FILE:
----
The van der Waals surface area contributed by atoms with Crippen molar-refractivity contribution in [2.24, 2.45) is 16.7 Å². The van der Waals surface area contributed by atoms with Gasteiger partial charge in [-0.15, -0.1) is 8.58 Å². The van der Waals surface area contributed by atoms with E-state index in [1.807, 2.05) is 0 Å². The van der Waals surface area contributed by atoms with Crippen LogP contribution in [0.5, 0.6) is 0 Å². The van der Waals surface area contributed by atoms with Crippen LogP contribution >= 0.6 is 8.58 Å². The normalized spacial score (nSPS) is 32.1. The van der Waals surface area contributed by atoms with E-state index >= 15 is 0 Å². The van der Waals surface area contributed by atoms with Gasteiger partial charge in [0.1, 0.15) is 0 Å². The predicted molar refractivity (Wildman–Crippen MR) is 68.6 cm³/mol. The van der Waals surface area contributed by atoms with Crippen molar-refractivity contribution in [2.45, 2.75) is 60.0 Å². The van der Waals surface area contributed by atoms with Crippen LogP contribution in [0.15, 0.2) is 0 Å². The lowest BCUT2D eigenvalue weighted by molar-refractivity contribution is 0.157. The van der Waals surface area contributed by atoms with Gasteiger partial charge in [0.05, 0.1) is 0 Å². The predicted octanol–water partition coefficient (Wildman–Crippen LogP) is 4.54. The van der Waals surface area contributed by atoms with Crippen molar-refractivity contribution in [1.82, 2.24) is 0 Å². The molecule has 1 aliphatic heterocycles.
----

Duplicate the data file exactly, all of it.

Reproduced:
The van der Waals surface area contributed by atoms with Crippen molar-refractivity contribution in [2.24, 2.45) is 16.7 Å². The van der Waals surface area contributed by atoms with Gasteiger partial charge in [-0.15, -0.1) is 8.58 Å². The van der Waals surface area contributed by atoms with E-state index in [1.807, 2.05) is 0 Å². The van der Waals surface area contributed by atoms with Crippen LogP contribution in [0.5, 0.6) is 0 Å². The van der Waals surface area contributed by atoms with Crippen LogP contribution >= 0.6 is 8.58 Å². The normalized spacial score (nSPS) is 32.1. The van der Waals surface area contributed by atoms with E-state index >= 15 is 0 Å². The van der Waals surface area contributed by atoms with Gasteiger partial charge in [0.1, 0.15) is 0 Å². The predicted molar refractivity (Wildman–Crippen MR) is 68.6 cm³/mol. The van der Waals surface area contributed by atoms with Crippen molar-refractivity contribution in [2.45, 2.75) is 60.0 Å². The van der Waals surface area contributed by atoms with Crippen LogP contribution in [0.15, 0.2) is 0 Å². The lowest BCUT2D eigenvalue weighted by molar-refractivity contribution is 0.157. The van der Waals surface area contributed by atoms with Gasteiger partial charge in [0.05, 0.1) is 0 Å². The predicted octanol–water partition coefficient (Wildman–Crippen LogP) is 4.54. The van der Waals surface area contributed by atoms with Crippen molar-refractivity contribution in [1.82, 2.24) is 0 Å². The molecule has 1 aliphatic heterocycles.